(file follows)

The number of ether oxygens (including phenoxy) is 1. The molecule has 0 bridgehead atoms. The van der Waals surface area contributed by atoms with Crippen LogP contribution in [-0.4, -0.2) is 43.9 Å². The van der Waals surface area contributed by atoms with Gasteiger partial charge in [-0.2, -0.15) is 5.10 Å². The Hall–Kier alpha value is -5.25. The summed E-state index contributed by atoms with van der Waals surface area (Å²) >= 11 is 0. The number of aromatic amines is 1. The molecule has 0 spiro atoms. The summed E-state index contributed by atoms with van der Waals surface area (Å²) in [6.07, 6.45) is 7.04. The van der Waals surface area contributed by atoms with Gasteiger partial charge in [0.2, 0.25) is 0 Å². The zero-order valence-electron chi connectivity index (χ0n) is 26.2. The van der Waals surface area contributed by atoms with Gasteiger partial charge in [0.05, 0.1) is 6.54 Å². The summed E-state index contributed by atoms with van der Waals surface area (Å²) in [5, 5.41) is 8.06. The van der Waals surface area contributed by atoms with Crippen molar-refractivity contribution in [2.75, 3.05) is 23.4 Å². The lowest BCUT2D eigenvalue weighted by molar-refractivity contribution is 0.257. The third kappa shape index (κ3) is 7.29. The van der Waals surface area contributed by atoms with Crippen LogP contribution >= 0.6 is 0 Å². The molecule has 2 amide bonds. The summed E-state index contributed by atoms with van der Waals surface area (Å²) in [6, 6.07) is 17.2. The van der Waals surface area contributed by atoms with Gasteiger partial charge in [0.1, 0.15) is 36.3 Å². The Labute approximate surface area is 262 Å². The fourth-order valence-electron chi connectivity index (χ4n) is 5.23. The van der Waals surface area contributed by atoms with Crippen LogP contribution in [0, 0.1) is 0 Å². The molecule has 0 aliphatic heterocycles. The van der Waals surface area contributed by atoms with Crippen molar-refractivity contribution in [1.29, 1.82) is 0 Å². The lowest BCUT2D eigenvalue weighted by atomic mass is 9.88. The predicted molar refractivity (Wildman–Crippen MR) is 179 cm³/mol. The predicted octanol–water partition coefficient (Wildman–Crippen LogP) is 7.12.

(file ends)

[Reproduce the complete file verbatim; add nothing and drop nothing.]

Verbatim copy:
The number of ether oxygens (including phenoxy) is 1. The molecule has 0 bridgehead atoms. The van der Waals surface area contributed by atoms with Crippen LogP contribution in [-0.4, -0.2) is 43.9 Å². The van der Waals surface area contributed by atoms with Gasteiger partial charge in [-0.2, -0.15) is 5.10 Å². The Hall–Kier alpha value is -5.25. The summed E-state index contributed by atoms with van der Waals surface area (Å²) >= 11 is 0. The number of aromatic amines is 1. The molecule has 0 spiro atoms. The summed E-state index contributed by atoms with van der Waals surface area (Å²) in [6.07, 6.45) is 7.04. The van der Waals surface area contributed by atoms with Gasteiger partial charge in [0.2, 0.25) is 0 Å². The zero-order valence-electron chi connectivity index (χ0n) is 26.2. The van der Waals surface area contributed by atoms with Gasteiger partial charge in [0.05, 0.1) is 6.54 Å². The summed E-state index contributed by atoms with van der Waals surface area (Å²) in [5, 5.41) is 8.06. The van der Waals surface area contributed by atoms with Crippen molar-refractivity contribution in [2.75, 3.05) is 23.4 Å². The lowest BCUT2D eigenvalue weighted by molar-refractivity contribution is 0.257. The third kappa shape index (κ3) is 7.29. The van der Waals surface area contributed by atoms with Crippen LogP contribution >= 0.6 is 0 Å². The molecule has 2 amide bonds. The summed E-state index contributed by atoms with van der Waals surface area (Å²) in [6, 6.07) is 17.2. The van der Waals surface area contributed by atoms with Gasteiger partial charge in [0.1, 0.15) is 36.3 Å². The Labute approximate surface area is 262 Å². The fourth-order valence-electron chi connectivity index (χ4n) is 5.23. The van der Waals surface area contributed by atoms with Crippen LogP contribution in [0, 0.1) is 0 Å². The molecule has 0 aliphatic heterocycles. The van der Waals surface area contributed by atoms with Crippen molar-refractivity contribution in [1.29, 1.82) is 0 Å². The lowest BCUT2D eigenvalue weighted by atomic mass is 9.88. The predicted molar refractivity (Wildman–Crippen MR) is 179 cm³/mol. The predicted octanol–water partition coefficient (Wildman–Crippen LogP) is 7.12.